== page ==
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Avoid common data nightmares these holidays

If you’re taking off for a well-earned rest this holiday season, here are some ways to avoid a total nightmare in managing your data wherever in the world your travels may take you.

The botched recovery
Often when Ontrack Data Recovery services receives media to recover data from, they aren’t the first to make an attempt. Ill-informed recovery attempts drastically reduce the chances of a successful recovery. ‘Cowboy’ recovery attempts by people who lack the required expertise can cause additional damage to the original data loss.

A recent example is a hard drive that had suffered a seized motor. In opening the disk to diagnose the problem, the technician caused irreparable damage by accidentally trying to turn the spindle with pliers, slipping and scratching the disk’s platters. A real butcher’s job!

  • If your data is important or valuable, go straight to a professional and the chances are you will get it back. Trying to recover data ‘on the cheap’ is a false economy because the chances of that data being permanently lost are dramatically increased, and you may need to visit a professional anyway.

The virtualised storage cobweb
The rise in popularity of network attached storage and storage area network devices has added a layer of complexity to many recoveries. Each brand of these self-contained storage devices use their own proprietary file systems, each needing bespoke recovery techniques. Add a pinch of virtualisation and dynamic RAID (redundant array of independent disks) into the mix and you have a bubbling cauldron of complexity.

In the case of data loss on these systems, the owners of the data are often at a loss as to which part of the mix has malfunctioned. Piecing together data from overlapping technologies can be enough to make the blood run cold.

  • If you’re using a complicated web of technologies, make sure you understand the implications for data recovery, and that your backups are running as they should.

The mysterious case of the invisible encryption
External hard disks aimed at consumers are increasingly sold with encryption built in. Many people coming to Kroll Ontrack to get their prized family photos back from their faulty external disk are surprised to hear their disk is encrypted. as this is a function of the electronics in the external casing.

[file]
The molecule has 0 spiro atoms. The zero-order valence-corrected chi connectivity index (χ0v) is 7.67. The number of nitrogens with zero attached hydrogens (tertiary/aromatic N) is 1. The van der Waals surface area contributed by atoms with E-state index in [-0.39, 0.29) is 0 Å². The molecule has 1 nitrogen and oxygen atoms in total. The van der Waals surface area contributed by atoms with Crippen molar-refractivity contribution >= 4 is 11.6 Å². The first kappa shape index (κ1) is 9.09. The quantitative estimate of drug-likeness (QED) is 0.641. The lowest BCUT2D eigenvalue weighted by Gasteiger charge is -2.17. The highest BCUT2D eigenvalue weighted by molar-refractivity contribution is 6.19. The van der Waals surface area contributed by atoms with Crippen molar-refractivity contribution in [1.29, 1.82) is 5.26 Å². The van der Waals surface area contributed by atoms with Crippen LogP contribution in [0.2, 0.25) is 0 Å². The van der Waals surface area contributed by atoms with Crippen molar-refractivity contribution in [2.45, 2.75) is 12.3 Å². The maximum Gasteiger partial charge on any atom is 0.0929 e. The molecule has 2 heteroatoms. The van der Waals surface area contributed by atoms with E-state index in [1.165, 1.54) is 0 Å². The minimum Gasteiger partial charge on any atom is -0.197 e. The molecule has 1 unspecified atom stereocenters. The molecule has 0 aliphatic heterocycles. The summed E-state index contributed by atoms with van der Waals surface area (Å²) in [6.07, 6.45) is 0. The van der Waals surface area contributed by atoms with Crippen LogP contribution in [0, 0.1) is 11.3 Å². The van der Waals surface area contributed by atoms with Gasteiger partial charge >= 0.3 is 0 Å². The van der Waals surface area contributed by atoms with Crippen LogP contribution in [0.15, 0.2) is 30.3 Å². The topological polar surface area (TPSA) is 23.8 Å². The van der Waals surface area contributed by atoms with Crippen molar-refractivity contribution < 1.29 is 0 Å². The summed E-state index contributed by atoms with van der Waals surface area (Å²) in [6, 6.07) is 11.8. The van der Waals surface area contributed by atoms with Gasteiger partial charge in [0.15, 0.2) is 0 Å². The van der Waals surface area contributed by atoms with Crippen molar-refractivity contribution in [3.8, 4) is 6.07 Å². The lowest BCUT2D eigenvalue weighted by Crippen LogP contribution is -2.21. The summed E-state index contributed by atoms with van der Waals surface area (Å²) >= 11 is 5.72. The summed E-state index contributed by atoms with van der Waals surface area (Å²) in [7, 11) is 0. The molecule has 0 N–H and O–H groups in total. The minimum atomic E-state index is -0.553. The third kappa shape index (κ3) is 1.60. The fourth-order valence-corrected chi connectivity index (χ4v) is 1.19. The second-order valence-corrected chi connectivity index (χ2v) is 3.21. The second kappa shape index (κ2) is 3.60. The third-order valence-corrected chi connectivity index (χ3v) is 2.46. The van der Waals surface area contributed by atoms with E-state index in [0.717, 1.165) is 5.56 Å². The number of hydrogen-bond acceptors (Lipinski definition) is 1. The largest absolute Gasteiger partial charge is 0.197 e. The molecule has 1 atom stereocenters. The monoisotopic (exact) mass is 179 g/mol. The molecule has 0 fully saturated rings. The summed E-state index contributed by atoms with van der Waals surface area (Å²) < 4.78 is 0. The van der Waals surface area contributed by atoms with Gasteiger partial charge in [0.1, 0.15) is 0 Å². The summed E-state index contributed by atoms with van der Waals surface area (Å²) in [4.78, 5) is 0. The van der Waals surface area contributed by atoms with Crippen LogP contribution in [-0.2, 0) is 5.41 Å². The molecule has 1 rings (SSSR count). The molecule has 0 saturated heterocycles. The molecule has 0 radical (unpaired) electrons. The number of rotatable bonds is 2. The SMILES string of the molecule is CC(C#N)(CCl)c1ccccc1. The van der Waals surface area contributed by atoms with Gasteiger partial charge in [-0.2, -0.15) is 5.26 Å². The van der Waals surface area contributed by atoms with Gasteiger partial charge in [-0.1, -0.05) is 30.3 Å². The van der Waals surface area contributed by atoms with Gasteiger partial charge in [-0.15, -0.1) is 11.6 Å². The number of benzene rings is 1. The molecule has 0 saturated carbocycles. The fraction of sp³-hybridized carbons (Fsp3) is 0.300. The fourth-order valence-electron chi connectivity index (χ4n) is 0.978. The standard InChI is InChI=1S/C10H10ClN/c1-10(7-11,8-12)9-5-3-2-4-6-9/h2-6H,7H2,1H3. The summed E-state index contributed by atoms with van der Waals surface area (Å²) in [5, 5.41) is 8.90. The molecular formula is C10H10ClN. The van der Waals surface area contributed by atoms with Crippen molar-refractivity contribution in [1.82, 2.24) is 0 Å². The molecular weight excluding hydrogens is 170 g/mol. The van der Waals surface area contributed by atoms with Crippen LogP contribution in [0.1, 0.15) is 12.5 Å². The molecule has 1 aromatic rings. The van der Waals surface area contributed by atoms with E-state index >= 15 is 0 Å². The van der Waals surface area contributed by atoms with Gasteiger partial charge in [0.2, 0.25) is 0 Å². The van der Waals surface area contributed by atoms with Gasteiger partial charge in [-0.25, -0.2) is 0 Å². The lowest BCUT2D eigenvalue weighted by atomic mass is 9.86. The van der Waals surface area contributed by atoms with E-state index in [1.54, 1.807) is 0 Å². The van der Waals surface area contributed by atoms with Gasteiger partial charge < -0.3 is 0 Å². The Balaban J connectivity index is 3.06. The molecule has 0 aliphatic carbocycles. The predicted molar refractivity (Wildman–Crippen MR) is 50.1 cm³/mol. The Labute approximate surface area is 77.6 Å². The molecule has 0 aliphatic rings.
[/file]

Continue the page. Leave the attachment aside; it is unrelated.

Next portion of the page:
Another encryption related horror is caused simply by encrypting a disk and then forgetting the password. The result? Permanent data loss. Encryption is a Jekyll and Hyde tool from a data management viewpoint. The one process has two sides—it can be a valuable ally against data breach, yet the mortal enemy of a successful recovery.

  • Ask yourself if the files you are storing warrant full disk encryption. It’s a trade off between making your files hard to access illegitimately, and making them easy to recover.

The abusive owner
The massive success of smartphones and tablets has led to an increase in people treating their laptops like more portable devices. This can lead to casually walking around with a laptop while it’s running.

Traditional spinning disks, unlike the solid state storage found in some portable devices, are very sensitive to movement. A little jolt, or even dropping a pumpkin on your laptop while the disk is reading or writing can lead to physical damage to the disk and permanent data loss. The damage may also take time to appear as a damaged disk head drags itself across the platters and the debris from the head crash also builds up and causes incremental damage and eventual disk failure.

If you’ve dropped a laptop containing the only version of some extremely important information back it up immediately, don’t assume the disk is okay.

Moreover, when these abusive owners aren’t waving their machines around in public, they are at their desk… drinking coffee. The common untrained response to a coffee spill—instead of switching off the device immediately—appears to be to leave the machine running to see if enough coffee has been deployed to short out the electronics.

  • If you damage any machine with a spinning disk, and it contains vital information, the best course of action is to immediately power off and seek expert advice. The rule of thumb is that a spinning disk that has suffered a heavy impact while in operation will fail, it’s just a matter of when. Continuing to run a damaged disk can make matters much worse, and running any electronic device that has been exposed to liquids and has not yet dried, could cause the electronics to short, again causing permanent failure.

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Adrian Briscoe

Adrian Briscoe

Adrian Briscoe is general manager Asia Pacific for Kroll Ontrack, a provider of cutting-edge data recovery services and software to business and home users. Based in Brisbane, Adrian oversees the Ontrack Data Recovery services and software for the company’s offices in Singapore, Australia and Hong Kong. He originally joined Kroll Ontrack as an Electronic Evidence Consultant in the organisation’s London office. Prior, Adrian spent five years in Hong Kong with PricewaterhouseCoopers in its Corporate Finance & Recovery division. Adrian has more than 20 years’ experience in the IT industry, initially starting out as a protocol specialist in London, working with IBM mainframe, mini and desktop systems.

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